Much has been made in the past few years about “out-of-state money” trying to influence our state government. I’m not sure if I believe the crowd that says it’s all bad. I certainly would also never say that folks are ever “bought and paid for.”

What I would say is “As long as everyone knows who supports who – who cares?” It is America still, right?

The problem with our current system is that everyone doesn’t know who supports who….at least not until after votes have been cast.

That’s why my Campaign Disclosure Reform Bill (which I will pre-file in December) is a much needed reform that will provide even more disclosure and information to YOU, the taxpayer and voter. I am sending a copy the bill to every member of the SC House of Representatives asking for their support. I was pleased this summer at the Republican Caucus meeting when I shared my intentions and they were well received.

This bill, like any open-government bill, isn’t partisan though and I am looking forward to my Democratic friends offering their support as well.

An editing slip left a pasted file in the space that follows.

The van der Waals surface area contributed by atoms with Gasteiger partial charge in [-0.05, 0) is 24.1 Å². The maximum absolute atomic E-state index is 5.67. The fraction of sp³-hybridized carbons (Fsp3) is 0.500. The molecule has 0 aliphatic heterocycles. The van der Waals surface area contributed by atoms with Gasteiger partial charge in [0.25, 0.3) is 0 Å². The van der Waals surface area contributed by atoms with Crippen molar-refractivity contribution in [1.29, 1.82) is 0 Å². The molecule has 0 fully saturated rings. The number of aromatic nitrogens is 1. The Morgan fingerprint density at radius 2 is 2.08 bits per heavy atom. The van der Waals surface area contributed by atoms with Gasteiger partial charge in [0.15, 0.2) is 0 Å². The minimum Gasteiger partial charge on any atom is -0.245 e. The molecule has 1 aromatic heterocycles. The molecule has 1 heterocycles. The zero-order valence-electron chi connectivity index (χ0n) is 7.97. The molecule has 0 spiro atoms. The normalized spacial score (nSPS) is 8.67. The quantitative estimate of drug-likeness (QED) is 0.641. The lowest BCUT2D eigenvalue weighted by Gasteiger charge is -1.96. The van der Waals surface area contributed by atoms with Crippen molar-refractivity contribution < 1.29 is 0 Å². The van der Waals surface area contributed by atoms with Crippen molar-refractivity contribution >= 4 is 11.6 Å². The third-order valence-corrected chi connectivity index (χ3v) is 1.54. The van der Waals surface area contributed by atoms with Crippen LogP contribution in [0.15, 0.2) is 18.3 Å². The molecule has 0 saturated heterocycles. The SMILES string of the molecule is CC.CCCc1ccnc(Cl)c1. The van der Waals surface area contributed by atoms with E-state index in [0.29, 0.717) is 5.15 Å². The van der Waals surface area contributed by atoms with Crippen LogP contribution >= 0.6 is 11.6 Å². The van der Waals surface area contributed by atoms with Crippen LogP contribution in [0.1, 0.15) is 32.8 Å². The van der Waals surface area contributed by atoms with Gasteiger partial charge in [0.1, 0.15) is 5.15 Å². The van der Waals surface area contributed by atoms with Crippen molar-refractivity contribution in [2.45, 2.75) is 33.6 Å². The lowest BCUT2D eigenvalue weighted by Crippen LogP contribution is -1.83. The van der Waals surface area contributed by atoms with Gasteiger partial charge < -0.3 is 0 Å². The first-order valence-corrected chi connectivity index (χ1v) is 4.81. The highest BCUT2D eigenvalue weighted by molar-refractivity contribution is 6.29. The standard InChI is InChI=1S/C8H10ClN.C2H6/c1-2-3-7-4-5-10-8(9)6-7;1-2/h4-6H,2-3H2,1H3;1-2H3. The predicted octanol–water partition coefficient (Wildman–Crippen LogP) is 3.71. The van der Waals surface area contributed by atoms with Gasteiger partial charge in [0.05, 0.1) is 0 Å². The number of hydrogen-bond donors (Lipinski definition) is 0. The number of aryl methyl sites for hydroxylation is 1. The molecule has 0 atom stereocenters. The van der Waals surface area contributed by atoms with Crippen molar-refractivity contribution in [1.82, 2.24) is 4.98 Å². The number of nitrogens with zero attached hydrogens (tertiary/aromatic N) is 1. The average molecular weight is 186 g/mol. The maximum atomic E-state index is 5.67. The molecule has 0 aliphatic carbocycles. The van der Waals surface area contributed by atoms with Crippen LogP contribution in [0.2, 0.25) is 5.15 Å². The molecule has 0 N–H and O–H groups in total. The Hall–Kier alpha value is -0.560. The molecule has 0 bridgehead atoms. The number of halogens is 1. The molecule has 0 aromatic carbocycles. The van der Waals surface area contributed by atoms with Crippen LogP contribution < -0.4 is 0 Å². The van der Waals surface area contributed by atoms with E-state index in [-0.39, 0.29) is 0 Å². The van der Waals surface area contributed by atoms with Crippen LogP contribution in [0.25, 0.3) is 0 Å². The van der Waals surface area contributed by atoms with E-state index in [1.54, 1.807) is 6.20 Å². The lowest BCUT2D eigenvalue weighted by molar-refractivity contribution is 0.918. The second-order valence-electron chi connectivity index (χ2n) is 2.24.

* The bill doesn’t place any new restrictions on donors.
* The bill doesn’t infringe on any person or any group’s right to support the candidate of
their choice.

What the bill simply does is this: after the pre-election filing, any contributions between that report and the election must be reported withing 48 hours of receipt. Folks, that’s how the Fed’s do it. That’s how we will now do it.

This is the best way I know to have voters see who is supporting what candidate/official prior to casting their vote.

Oh….here’s another thing the bill will do. Have more candidates report on line!

Presently, just statewide officials have to file on-line. That means the constitutional officers and House and Senate members. Don’t we care where county, school board, and municipal candidates and officials get their support? We should.